There are quite a few animal lovers out there. I do not include pet lovers who actually love their pets but consider taking in a lost kitten a burden. I am talking about those eccentric individuals who somehow seem to have time to spare to feed the street-dogs or shelter lost kitties in cardboard boxes. They ought to collaborate to make better use of time and resources.

At the same time, the legal aspects must be taken care of, with a formal request to the Chief Minister – or even the President if necessary so that the issue of amendment may be taken seriously. I am not referring to endless virtual signatures in online campaigns. We do not need superior numbers to demand something that is only fair. Even one person is enough. Five are probably better. Fifty applications/ requests from fifty different local unofficial outfits are likely to draw slightly more attention. I repeat: amendments are necessary. People are mostly not saints, and they very often have to be coaxed and forced at the same time. In addition to that, the Police must be instructed to take the Animal Rights Laws seriously. My experience with the Police says this will be more difficult than gettting the amendment done, so we can cross that bridge when we come to it. Also, the indifferent class of people, one may hope, will transform into a slightly less unfeeling lot when animal welfare is in fashion.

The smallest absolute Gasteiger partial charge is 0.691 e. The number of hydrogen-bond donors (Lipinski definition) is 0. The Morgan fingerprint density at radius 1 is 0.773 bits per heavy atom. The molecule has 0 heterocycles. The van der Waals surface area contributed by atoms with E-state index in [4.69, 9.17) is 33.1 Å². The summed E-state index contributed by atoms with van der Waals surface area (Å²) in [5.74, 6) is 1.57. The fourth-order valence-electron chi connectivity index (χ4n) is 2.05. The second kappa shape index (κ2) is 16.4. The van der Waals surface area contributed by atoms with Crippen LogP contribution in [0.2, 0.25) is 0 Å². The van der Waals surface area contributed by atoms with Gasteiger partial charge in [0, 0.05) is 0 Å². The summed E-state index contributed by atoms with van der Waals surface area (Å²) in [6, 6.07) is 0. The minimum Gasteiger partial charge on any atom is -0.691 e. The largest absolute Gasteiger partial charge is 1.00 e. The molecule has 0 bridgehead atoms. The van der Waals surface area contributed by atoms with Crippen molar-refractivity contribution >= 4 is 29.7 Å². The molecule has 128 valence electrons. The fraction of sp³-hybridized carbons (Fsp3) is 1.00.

In Germany, they have fishing competitions. The hooks are made in such a way as not to hurt the fish. The fish, when caught, is placed in a container that has water in it and the hook taken out. After it has been weighed (in order to decide the winner), it is released back into its habitat. If you are caught manhandling fish that you have caught and are taking home to consume, you will be penalized. Now compare the scene in our fish markets where live fish are kept for sale, gasping for breath, proving to the happy customer that they are indeed fresh. If the seller is benign, he will kill the fish before cutting off the fins. It takes very little to kill a fish, just throwing it on hard ground or beating on its head with a club is enough. If the seller is not inclined to waste his time, then the live fish is scaled, its fins chopped off, the gills ripped out and finally a slit is made where the head joins the body and the guts pulled out. It is not always this gruesome, however. So that the fingers do not get nicked if the fish struggles too much, the seller will sometimes kill it first to protect himself. He does this to protect himself, not so that the fish does not suffer further.

I say let us have our chicken and our fish and what not, let us wear leather jackets and shoes and perhaps even wear fur. Let us kill them all for food or comfort, but please, not torture them for fun. And when we do live up to the dictum of survival of the fittest (read the most cunning and ruthless), let us kill with kindness. Amen to that.